Not long ago, basketball star LeBron James made the news for a skill that seemed unrelated to basketball: memory.
During a post-game news conference in 2018, James broke down several plays in incredible detail: “The first possession we ran them down all the way to two on the shot clock. Marcus Morris missed the jumpshot, fouled it up, they got a dunk. We came back down, we ran a set for Jordan Clarkson, and he came off and missed it.”
He continued to describe the entire sequence of events, from who did what and when they did it. His memory was so accurate it amazed reporters and made some speculate he had a “photographic” memory.
Yet, as impressive as it seems, LeBron’s memory for the game, though difficult to develop, is not uncommon for elite performers across fields. Top dancers remember complex sequences after seeing them once, skilled musicians can play chord progressions after one listen, and chess masters can play multiple games at a time in their mind.
To understand how this elite memory works, let’s take a look at what’s happening in these performers’ minds that allows them to remember so much about their craft.
Elite Performers “Chunk” Information
Masters of their crafts seem to be able to remember huge quantities of information related to their field. What’s happening in their brains that allows this to happen?
Through many hours of study and practice, elite performers develop a complex understanding and improved memory for their craft. They can also “chunk” large amounts of information into meaningful pieces that are easier to process and memorize.
We can think of elite performers’ ability to chunk information related to their field using language as an analogy. While elite players see the game as words and sentences, the rest of us see it as individual letters. Let’s use the sentence “He is a great basketball player” from three different perspectives as an example.
A young child who knows her ABCs but does not know how to read words will see:
H E I S A G R E A T B A S K E T B A L L P L A Y E R
That’s twenty-six individual pieces of information, each letter in the sentence, and would be very difficult for the child to remember.
A Japanese native who is learning English as a second language (and doesn’t understand the meaning of each word) will see:
He is a great basketball player
That’s six pieces of information—each word in the sentence—instead of twenty-six, making it easier to memorize.
Finally, let’s look at it from the perspective of a native English speaker. For him, a single read of the sentence (“He is a great basketball player”) is enough to lock it in his memory.
The native English speaker can memorize the statement with ease, but we cannot claim he has a better memory than the Japanese woman or the young child; he just has less information to memorize. His proficiency in English enables him to chunk the information into a single piece, the sentence, the same way a basketball player like James is able to remember entire sequences of a game.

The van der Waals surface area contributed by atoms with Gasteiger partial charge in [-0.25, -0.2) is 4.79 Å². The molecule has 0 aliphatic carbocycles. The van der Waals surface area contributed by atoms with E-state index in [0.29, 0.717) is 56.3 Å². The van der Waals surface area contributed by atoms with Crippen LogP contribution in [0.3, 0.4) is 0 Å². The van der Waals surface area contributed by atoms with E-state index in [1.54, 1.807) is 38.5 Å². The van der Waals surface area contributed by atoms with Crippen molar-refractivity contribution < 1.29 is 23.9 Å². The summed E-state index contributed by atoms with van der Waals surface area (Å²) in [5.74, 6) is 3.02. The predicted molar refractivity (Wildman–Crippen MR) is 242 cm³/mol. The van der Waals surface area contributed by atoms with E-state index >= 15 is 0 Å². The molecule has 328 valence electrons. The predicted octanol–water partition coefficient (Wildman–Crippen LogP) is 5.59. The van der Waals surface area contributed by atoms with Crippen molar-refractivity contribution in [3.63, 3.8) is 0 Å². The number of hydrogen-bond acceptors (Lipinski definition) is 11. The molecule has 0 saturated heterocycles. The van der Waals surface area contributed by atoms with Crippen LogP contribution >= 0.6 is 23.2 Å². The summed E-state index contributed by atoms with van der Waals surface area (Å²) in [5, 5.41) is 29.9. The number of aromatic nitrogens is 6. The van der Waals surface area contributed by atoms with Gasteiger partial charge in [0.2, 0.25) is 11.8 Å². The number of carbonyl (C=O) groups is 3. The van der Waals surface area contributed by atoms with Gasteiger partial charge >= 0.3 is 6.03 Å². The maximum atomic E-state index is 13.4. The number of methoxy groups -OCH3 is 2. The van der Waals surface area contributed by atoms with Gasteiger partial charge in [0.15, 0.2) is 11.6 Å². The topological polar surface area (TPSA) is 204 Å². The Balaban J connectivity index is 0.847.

We call the heightened memory capability displayed by elite performers “domain-specific memory.” Let’s look at chess, a game where people often see their top players as having a prodigious memory.
Chess masters can remember entire boards after looking at them for a few seconds. Memory in chess serves such an important role that a player’s memory for the game directly links with their ability to play it well.
What’s surprising is that chess masters don’t have a great memory in general. They have a great memory for chess, but an average memory for other things. In psychological studies, chess masters could only keep around seven pieces of (non-chess related) information in their short-term memory—the same as most of us.
Chess masters’ incredible memory for the game relies on seeing, interpreting, and memorizing the relationship between pieces, not each of them individually. They look at three pieces on the board, for example, and recognize it as an attack formation they’ve seen in the past. They interpret it as one chunk, not three different things.
Experience Grows a Person’s Subject “Inventory”
Another important factor in the memory capacity of elite performers is experience. For example, a chess master’s memory for the game grows as they see each match in relation to the “inventory” of matches and positions they experienced over years of practice.
Novices, on the contrary, don’t have as many points of reference for moves or positions. They see each game as something new, making it harder to process and memorize. In terms of our language analogy, chess masters have a more complex vocabulary and fluency for the game.
They no longer see individual letters (chess pieces); instead, they see and remember words and statements grouped in relation to each other, a narrative. This allows them to chunk information on the board in meaningful ways, such as attack or defense formations, patterns, or areas of tension. And it’s the reason they have a better memory for it.
Elite Memory Isn’t Innate but Developed
The domain-specific memory displayed by LeBron James, chess masters, and other elite performers reflects the amount of study and practice they’ve put into their craft. They were not born with a better memory than the rest of us; they developed it through practice in their fields.
An exceptional memory for their craft is a byproduct of the work they put into mastering their skills. The good news for you and me is that this cause-and-effect relationship between experience, practice, and memory carries the implication that we could achieve the same result if we put in the work, too.